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comforting a loved one with Fibromyalgia

What to say and what not to say to someone who has Fibromyalgia

Anybody who has been diagnosed with fibromyalgia  will know that the journey to the point of diagnosis compounds the challenges associated with the illness. Because symptoms like muscle pain; poor sleep; fluctuating moods and more, are all associated with other illnesses, sufferers of fibromyalgia are often misdiagnosed or shuffled from doctor to doctor or specialist to specialist. It’s easy to feel stigmatised, isolated and misunderstood if you suffer from fibromyalgia. 

Once diagnosed correctly and in treatment, what sufferers want more than anything from those closest to them is some understanding and support. This understanding and support is best exhibited by learning about the illness and asking the right questions. It’s possible that through the travails of finding doctors specialising in fibromyalgia and other chronic illnesses the sufferer may not have known that fibromyalgia was a possible diagnosis. He or she may be as unfamiliar as you are with the full extent of the condition. You could potentially offer help by assisting with some of the holistic applications that progressive fibromyalgia treatment in Australia should recommend.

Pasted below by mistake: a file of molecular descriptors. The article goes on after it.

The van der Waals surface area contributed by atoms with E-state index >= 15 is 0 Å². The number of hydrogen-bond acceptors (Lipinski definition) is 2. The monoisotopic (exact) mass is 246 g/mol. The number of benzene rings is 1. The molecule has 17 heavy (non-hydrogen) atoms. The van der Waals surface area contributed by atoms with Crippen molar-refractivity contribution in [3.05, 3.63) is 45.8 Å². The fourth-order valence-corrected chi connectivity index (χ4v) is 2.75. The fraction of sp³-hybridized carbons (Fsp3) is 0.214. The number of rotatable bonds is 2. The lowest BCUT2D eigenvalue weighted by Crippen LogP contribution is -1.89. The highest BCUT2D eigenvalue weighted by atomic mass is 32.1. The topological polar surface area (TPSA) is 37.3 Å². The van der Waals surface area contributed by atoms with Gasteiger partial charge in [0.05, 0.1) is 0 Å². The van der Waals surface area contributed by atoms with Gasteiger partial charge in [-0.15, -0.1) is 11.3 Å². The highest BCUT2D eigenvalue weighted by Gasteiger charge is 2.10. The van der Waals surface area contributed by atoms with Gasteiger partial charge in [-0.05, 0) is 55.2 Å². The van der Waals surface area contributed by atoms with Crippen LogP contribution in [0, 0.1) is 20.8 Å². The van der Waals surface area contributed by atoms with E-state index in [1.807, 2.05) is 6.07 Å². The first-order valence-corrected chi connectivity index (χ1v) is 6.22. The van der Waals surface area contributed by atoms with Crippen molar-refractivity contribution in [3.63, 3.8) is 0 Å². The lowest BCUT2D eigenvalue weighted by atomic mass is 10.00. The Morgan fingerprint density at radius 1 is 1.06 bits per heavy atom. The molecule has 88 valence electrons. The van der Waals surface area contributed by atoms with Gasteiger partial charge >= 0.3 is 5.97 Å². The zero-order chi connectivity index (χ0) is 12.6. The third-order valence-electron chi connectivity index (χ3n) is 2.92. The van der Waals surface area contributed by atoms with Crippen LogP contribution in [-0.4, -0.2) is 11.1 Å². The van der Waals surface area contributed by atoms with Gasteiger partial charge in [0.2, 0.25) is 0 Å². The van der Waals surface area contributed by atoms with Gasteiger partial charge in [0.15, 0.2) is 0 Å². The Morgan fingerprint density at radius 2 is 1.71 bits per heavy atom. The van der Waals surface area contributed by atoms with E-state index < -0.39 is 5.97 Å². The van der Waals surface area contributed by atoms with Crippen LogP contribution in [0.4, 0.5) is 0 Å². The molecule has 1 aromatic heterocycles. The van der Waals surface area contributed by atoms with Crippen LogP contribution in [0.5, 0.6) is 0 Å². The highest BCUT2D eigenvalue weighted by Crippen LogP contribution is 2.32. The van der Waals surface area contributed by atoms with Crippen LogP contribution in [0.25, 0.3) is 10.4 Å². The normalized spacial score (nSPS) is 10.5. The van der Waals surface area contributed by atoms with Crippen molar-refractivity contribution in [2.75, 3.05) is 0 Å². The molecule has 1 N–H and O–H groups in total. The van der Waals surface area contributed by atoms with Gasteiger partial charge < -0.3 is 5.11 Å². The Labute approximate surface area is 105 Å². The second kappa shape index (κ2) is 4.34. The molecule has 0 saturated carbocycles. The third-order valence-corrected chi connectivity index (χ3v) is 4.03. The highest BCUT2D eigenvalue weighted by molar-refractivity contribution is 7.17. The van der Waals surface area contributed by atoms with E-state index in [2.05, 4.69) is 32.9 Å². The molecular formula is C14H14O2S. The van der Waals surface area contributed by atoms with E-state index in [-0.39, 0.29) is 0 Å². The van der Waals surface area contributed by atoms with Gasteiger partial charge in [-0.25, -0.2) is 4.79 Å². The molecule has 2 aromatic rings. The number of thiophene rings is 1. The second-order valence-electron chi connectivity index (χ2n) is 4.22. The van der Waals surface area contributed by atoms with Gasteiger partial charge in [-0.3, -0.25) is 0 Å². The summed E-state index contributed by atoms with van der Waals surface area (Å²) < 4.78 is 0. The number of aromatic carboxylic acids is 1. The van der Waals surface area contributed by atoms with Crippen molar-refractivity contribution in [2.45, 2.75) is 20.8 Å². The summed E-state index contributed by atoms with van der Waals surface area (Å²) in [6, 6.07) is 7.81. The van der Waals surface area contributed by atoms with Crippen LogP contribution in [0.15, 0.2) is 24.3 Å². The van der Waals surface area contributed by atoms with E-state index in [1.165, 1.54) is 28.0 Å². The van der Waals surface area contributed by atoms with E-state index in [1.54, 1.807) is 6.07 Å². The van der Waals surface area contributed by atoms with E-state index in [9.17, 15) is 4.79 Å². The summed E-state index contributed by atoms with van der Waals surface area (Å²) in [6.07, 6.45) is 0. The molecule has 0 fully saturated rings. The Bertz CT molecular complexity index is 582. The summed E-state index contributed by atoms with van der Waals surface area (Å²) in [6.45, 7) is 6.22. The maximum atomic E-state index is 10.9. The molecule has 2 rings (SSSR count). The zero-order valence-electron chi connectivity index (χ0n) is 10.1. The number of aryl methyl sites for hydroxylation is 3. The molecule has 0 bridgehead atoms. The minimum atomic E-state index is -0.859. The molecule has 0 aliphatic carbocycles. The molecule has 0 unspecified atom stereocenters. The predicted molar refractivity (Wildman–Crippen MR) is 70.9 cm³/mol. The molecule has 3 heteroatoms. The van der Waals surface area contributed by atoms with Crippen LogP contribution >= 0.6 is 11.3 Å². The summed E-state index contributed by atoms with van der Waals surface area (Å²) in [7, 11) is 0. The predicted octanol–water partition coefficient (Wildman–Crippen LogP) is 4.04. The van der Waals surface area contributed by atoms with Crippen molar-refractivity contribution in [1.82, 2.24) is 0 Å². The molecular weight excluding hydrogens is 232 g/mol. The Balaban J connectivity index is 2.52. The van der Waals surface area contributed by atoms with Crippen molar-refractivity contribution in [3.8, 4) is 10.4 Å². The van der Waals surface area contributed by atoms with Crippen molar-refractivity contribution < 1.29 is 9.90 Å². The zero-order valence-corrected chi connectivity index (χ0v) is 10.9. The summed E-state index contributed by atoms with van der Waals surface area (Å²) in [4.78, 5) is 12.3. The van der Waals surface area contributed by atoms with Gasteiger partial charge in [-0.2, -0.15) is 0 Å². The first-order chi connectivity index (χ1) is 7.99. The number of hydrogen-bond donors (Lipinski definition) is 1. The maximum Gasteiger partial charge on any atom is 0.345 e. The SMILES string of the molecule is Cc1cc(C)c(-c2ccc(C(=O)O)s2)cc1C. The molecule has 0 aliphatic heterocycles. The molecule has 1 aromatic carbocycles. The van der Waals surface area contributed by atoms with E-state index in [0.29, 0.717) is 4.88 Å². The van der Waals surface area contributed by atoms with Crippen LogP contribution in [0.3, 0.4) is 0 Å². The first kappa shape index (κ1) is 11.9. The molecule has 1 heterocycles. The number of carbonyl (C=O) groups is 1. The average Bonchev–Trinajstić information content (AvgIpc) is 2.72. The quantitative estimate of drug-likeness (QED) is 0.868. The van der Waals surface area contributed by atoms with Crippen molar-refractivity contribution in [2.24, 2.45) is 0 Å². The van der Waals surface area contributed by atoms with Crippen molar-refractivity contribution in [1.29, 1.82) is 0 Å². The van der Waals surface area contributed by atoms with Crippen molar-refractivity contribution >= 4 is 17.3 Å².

Some questions that you might want to ask include:

  • I’m not very familiar with fibromyalgia, could you tell me more about it? 
  • How does fibromyalgia impact your life?
  • If there were some things that I could do to support you what would they be?

Being asked those questions is very reassuring to somebody with fibromyalgia. The symptoms are largely invisible to others and sufferers often struggle silently for fear of being misunderstood. This occurs under great duress. For sufferers of fibromyalgia, tasks that seem simple to us are enormous for them. They can live in a constant state of exhaustion and pain.

It is best to approach these conversations with an open and non-judgemental mind. Locating fibromyalgia pain at its source for instance, is not easy. Many doctors fail to understand so lay people, regardless of their experience with injury or muscle pain, will have little idea about locating the pain and possible treatments. It’s best to be understanding but not to offer solutions if you have little or no experience. The treatment for people with fibromyalgia who have muscle pain for instance, may vary greatly to the way people without fibromyalgia are treated. 

It’s really important that sufferers of fibromyalgia know that they have somebody to talk to and that they are given plenty of latitude if some tasks or commitments are beyond them. Don’t suggest that getting up and getting moving is the best thing for them when they may be suffering and completely depleted. 

Understand the condition as well as you possibly can and provide as much support as possible. 

Dr Peter Dobie MBBS has a particular interest in complex and chronic illnesses such as fibromyalgia, mould illness, allergies and chronic fatigue. Dr Peter Dobie also specialises in anti-ageing medicine and nutritional medicine.

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